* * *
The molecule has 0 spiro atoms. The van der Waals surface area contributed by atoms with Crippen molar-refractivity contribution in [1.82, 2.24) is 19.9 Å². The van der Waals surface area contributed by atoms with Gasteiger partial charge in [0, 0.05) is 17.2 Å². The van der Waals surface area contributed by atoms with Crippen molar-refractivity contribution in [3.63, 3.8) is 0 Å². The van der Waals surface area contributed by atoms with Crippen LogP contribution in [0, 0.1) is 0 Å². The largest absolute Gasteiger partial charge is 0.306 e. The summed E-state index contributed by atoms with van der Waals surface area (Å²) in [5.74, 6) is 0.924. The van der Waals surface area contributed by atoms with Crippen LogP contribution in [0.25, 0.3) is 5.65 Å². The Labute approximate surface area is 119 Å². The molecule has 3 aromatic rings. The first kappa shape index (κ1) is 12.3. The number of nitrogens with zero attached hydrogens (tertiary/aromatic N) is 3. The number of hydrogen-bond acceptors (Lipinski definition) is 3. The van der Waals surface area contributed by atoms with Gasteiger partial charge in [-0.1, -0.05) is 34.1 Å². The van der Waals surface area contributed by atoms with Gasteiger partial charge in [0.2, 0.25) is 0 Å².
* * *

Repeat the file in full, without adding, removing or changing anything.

The molecule has 0 spiro atoms. The van der Waals surface area contributed by atoms with Crippen molar-refractivity contribution in [1.82, 2.24) is 19.9 Å². The van der Waals surface area contributed by atoms with Gasteiger partial charge in [0, 0.05) is 17.2 Å². The van der Waals surface area contributed by atoms with Crippen molar-refractivity contribution in [3.63, 3.8) is 0 Å². The van der Waals surface area contributed by atoms with Crippen LogP contribution in [0, 0.1) is 0 Å². The largest absolute Gasteiger partial charge is 0.306 e. The summed E-state index contributed by atoms with van der Waals surface area (Å²) in [5.74, 6) is 0.924. The van der Waals surface area contributed by atoms with Crippen LogP contribution in [0.25, 0.3) is 5.65 Å². The Labute approximate surface area is 119 Å². The molecule has 3 aromatic rings. The first kappa shape index (κ1) is 12.3. The number of nitrogens with zero attached hydrogens (tertiary/aromatic N) is 3. The number of hydrogen-bond acceptors (Lipinski definition) is 3. The van der Waals surface area contributed by atoms with Gasteiger partial charge in [-0.1, -0.05) is 34.1 Å². The van der Waals surface area contributed by atoms with Gasteiger partial charge in [0.2, 0.25) is 0 Å².